“When I found nursing, I knew I was exactly where I needed to be,” she said. “Every job I’ve held has allowed me to walk with families through their darkest times and celebrate when they have overcome insurmountable obstacles. It’s truly an honor to do what I do.” 

Gomez is a Ph.D. candidate at the Cizik School of Nursing and is one year away from receiving her degree.

When she was a nursing student, she completed a summer internship in a neonatal intensive care unit (NICU), fell in love with the patient population, and immediately knew that it was the perfect fit for her. 

“When an infant is premature or ill, the excitement of a new baby is often overshadowed by worry. As a neonatal nurse and now a neonatal nurse practitioner, I have the privilege of helping families navigate the environment of the NICU,” she said. “I walk with them through the ups and downs, rejoice with them when they celebrate milestones, and provide comfort when things don’t go according to plan.” 

Creating a strong connection between her patients and their mothers drives Gomez daily, including in her dissertation project in which she is studying ways to improve the breastfeeding experience in NICUs. Specifically, she is looking at the influence of the mother’s pumping location, and her proximity to the infant on the perception of bonding, and the overall breastfeeding experience.  

“As a nurse and nurse practitioner in the NICU, it has always been my goal to connect the families with their infant by supporting bonding experiences and breaking barriers of anxiety and fear,” said Gomez. 

With her sights set on graduating in May 2023, Gomez looks forward to leading more research efforts and hopes to inspire others to do the same. She says the scholarship will ease the financial burden of school for the next semester. 

“Supporting connection and growth apply to all aspects of nursing care and perfectly describe why I love being a nurse,” she said. “We all have abilities and a purpose. When we work to find and fulfill our purpose, our community can thrive.” 

Following Her Heart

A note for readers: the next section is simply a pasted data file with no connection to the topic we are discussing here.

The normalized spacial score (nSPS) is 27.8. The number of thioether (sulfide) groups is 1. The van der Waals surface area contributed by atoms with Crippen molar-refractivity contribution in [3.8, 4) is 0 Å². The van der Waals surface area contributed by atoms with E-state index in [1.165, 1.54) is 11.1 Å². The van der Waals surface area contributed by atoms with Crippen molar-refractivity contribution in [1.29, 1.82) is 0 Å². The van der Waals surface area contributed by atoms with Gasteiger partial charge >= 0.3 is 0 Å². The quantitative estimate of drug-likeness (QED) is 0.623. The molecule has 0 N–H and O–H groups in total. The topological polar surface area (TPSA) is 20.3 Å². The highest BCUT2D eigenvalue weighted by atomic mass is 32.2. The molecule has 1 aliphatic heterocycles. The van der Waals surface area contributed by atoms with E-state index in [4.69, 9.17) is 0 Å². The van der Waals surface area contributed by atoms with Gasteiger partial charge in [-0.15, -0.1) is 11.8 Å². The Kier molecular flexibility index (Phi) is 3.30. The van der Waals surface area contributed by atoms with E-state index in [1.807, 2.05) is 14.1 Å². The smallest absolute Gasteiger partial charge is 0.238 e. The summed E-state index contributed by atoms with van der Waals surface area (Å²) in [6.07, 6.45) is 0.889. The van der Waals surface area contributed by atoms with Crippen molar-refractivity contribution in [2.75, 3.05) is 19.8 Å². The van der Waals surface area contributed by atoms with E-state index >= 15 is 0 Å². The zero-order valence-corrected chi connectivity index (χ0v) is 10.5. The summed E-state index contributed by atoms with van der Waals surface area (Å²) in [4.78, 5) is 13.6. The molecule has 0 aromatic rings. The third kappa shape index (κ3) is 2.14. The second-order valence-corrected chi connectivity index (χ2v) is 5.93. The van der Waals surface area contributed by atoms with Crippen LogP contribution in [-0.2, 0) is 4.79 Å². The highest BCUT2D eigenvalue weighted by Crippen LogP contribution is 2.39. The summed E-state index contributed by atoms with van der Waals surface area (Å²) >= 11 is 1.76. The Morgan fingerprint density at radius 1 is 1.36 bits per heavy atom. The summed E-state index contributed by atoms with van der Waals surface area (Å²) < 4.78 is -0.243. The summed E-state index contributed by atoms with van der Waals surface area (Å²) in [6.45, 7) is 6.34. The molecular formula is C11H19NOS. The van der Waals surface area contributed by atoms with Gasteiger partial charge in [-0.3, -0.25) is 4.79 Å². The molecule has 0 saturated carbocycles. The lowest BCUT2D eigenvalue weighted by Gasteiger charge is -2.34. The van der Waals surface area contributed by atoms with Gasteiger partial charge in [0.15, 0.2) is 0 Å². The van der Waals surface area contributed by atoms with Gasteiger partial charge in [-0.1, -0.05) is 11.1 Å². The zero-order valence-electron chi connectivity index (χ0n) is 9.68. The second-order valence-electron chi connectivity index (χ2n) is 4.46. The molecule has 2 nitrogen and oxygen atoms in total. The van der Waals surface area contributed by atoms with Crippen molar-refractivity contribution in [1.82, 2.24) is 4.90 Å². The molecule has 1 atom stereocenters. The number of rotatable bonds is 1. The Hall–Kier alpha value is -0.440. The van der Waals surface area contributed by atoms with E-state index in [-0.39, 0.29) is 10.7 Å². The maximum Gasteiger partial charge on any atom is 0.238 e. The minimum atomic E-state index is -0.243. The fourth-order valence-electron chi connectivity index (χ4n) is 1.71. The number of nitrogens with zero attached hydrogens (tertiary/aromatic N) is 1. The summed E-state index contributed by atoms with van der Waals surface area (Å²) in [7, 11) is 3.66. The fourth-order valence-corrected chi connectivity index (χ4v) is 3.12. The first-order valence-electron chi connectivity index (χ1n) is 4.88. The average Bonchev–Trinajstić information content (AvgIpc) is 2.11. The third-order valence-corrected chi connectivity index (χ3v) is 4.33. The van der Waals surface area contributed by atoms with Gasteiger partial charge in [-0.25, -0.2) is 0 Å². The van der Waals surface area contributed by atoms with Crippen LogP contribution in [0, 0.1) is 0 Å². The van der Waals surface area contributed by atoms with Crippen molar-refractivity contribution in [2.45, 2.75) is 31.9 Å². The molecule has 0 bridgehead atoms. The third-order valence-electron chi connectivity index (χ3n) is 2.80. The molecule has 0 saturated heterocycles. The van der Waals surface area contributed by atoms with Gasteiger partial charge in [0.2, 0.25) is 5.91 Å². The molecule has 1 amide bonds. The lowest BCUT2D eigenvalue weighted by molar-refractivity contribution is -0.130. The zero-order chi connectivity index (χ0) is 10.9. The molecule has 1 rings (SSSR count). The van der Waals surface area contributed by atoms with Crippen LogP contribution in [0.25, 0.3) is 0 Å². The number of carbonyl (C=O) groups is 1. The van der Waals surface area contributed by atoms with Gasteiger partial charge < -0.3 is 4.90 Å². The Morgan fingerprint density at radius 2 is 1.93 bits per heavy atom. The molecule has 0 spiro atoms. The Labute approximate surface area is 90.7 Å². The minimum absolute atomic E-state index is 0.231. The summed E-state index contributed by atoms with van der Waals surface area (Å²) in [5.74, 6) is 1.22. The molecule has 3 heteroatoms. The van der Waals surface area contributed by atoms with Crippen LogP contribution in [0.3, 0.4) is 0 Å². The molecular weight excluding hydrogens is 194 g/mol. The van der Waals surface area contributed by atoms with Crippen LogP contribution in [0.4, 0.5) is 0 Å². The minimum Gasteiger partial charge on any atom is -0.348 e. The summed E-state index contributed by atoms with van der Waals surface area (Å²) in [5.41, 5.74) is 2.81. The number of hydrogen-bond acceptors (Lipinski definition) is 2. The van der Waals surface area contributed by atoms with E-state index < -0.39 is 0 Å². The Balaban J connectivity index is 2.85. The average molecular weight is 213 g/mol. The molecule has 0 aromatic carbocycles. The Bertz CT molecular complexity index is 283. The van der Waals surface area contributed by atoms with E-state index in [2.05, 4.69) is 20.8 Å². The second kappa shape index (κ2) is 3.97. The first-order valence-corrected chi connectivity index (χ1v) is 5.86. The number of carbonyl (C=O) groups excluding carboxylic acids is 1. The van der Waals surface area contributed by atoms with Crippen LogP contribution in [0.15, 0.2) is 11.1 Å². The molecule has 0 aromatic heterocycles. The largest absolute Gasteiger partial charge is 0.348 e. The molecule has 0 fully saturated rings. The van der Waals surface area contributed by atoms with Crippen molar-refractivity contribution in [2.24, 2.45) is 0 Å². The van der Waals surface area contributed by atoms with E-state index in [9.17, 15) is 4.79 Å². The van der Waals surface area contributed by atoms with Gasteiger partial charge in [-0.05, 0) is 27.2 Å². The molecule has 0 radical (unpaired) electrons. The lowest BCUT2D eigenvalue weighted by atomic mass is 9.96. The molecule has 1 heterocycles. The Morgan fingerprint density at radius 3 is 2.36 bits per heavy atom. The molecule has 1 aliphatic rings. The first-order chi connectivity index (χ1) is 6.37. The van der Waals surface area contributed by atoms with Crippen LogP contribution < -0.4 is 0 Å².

A soon-to-be graduate of the Cizik School of Nursing, Cassandra Twining knew at age 3 that she was destined for a medical career. 

“While most children were terrified about going to the hospital, I couldn’t wait to go,” said Twinning. “When my dad started having health care issues, I would accompany him to his medical appointments and soak in everything.” 

Despite being from a family of lawyers who for many years expected her to follow in their footsteps, Twining followed her heart, which would eventually lead her to nursing school. She knew that her personality was better suited to being a nurse than a doctor because of the one-on-one patient connections and interactions. 

In the spring of 2021, Twining enrolled in Cizik School of Nursing’s Pacesetter BSN program. From the moment she stepped foot in her first class, she knew she had made the right decision. 

“On the first day of clinical rotations, everything was confirmed for me. I knew this was my calling, and nursing school was exactly where I belonged,” she said. 

After learning about various nursing specialties, Twining developed a passion for emergency medicine. 

“In the emergency room (ER), I was able to see patients of all ages and backgrounds who suffered from all types of conditions,” she said. “I have enjoyed aspects of all my nursing classes, so combining all of them into one field was exciting and special for me. In addition, I love the fast-paced nature and teamwork involved in the ER setting.”

Twining will use the $1,000 to help with the fees associated with her nursing licensure after she graduates in May. Eager to begin her new position in the ER of one of Houston’s well-known hospitals, Twining looks forward to sharing her knowledge by teaching new nursing students one day.  

“I truly feel it is a privilege to care for those in some of the hardest times of their lives. From personal and family experience, I know that hospitals can be scary and can sometimes come with devastating news attached,” she said. “To make a difference in people’s lives or be the one person who made them more comfortable or safe is one of the greatest joys in my life.”

Laura Frnka-Davis


In this story


Deniz N Dishman, PhD, DNAP, CRNA

Kelli M Galle, MSN, RN, FNP-BC

Daisy G Mullassery, DrNP, RN, WHNP-BC